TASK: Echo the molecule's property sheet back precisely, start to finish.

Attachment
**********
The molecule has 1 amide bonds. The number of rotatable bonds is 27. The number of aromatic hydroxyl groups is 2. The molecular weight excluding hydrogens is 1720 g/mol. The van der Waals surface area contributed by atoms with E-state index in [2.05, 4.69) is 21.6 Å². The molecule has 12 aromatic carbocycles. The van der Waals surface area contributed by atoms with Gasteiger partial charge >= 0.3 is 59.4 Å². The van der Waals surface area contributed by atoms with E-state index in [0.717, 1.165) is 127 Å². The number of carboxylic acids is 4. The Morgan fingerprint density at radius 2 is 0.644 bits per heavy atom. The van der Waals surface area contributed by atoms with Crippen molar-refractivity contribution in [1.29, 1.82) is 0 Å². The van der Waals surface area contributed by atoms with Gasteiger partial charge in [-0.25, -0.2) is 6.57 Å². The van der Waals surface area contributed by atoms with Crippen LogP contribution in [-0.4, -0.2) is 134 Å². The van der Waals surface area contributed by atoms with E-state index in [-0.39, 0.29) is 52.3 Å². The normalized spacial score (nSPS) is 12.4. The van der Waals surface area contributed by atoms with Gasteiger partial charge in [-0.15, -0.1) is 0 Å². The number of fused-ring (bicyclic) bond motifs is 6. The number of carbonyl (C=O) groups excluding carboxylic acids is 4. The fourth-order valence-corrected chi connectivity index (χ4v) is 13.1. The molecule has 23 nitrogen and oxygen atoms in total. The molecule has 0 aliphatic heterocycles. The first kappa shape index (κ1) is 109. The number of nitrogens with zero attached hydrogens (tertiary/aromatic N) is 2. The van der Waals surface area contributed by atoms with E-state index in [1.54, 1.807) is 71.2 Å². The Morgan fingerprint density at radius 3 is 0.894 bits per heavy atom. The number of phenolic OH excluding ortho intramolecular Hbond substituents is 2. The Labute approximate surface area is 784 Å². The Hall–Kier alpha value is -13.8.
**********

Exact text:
The molecule has 1 amide bonds. The number of rotatable bonds is 27. The number of aromatic hydroxyl groups is 2. The molecular weight excluding hydrogens is 1720 g/mol. The van der Waals surface area contributed by atoms with E-state index in [2.05, 4.69) is 21.6 Å². The molecule has 12 aromatic carbocycles. The van der Waals surface area contributed by atoms with Gasteiger partial charge >= 0.3 is 59.4 Å². The van der Waals surface area contributed by atoms with E-state index in [0.717, 1.165) is 127 Å². The number of carboxylic acids is 4. The Morgan fingerprint density at radius 2 is 0.644 bits per heavy atom. The van der Waals surface area contributed by atoms with Crippen molar-refractivity contribution in [1.29, 1.82) is 0 Å². The van der Waals surface area contributed by atoms with Gasteiger partial charge in [-0.25, -0.2) is 6.57 Å². The van der Waals surface area contributed by atoms with Crippen LogP contribution in [-0.4, -0.2) is 134 Å². The van der Waals surface area contributed by atoms with E-state index in [-0.39, 0.29) is 52.3 Å². The normalized spacial score (nSPS) is 12.4. The van der Waals surface area contributed by atoms with Gasteiger partial charge in [-0.15, -0.1) is 0 Å². The number of fused-ring (bicyclic) bond motifs is 6. The number of carbonyl (C=O) groups excluding carboxylic acids is 4. The fourth-order valence-corrected chi connectivity index (χ4v) is 13.1. The molecule has 23 nitrogen and oxygen atoms in total. The molecule has 0 aliphatic heterocycles. The first kappa shape index (κ1) is 109. The number of nitrogens with zero attached hydrogens (tertiary/aromatic N) is 2. The van der Waals surface area contributed by atoms with E-state index in [1.54, 1.807) is 71.2 Å². The Morgan fingerprint density at radius 3 is 0.894 bits per heavy atom. The number of phenolic OH excluding ortho intramolecular Hbond substituents is 2. The Labute approximate surface area is 784 Å². The Hall–Kier alpha value is -13.8.